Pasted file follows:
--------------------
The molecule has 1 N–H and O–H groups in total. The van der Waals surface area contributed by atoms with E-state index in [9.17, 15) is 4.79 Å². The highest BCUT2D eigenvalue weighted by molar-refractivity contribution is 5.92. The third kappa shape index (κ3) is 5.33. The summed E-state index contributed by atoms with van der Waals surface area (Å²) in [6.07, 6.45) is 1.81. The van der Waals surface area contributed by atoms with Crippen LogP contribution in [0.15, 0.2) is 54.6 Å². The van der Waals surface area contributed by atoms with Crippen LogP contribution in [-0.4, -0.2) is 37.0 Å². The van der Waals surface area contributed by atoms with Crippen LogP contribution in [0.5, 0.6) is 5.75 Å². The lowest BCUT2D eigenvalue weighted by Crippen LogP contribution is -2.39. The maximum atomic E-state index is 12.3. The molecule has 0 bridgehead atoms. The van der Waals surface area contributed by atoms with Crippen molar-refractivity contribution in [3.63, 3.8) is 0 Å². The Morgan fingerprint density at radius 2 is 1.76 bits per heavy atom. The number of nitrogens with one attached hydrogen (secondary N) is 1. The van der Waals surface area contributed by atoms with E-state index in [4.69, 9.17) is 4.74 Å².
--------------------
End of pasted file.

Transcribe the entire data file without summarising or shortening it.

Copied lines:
The molecule has 1 N–H and O–H groups in total. The van der Waals surface area contributed by atoms with E-state index in [9.17, 15) is 4.79 Å². The highest BCUT2D eigenvalue weighted by molar-refractivity contribution is 5.92. The third kappa shape index (κ3) is 5.33. The summed E-state index contributed by atoms with van der Waals surface area (Å²) in [6.07, 6.45) is 1.81. The van der Waals surface area contributed by atoms with Crippen LogP contribution in [0.15, 0.2) is 54.6 Å². The van der Waals surface area contributed by atoms with Crippen LogP contribution in [-0.4, -0.2) is 37.0 Å². The van der Waals surface area contributed by atoms with Crippen LogP contribution in [0.5, 0.6) is 5.75 Å². The lowest BCUT2D eigenvalue weighted by Crippen LogP contribution is -2.39. The maximum atomic E-state index is 12.3. The molecule has 0 bridgehead atoms. The van der Waals surface area contributed by atoms with Crippen molar-refractivity contribution in [3.63, 3.8) is 0 Å². The Morgan fingerprint density at radius 2 is 1.76 bits per heavy atom. The number of nitrogens with one attached hydrogen (secondary N) is 1. The van der Waals surface area contributed by atoms with E-state index in [4.69, 9.17) is 4.74 Å².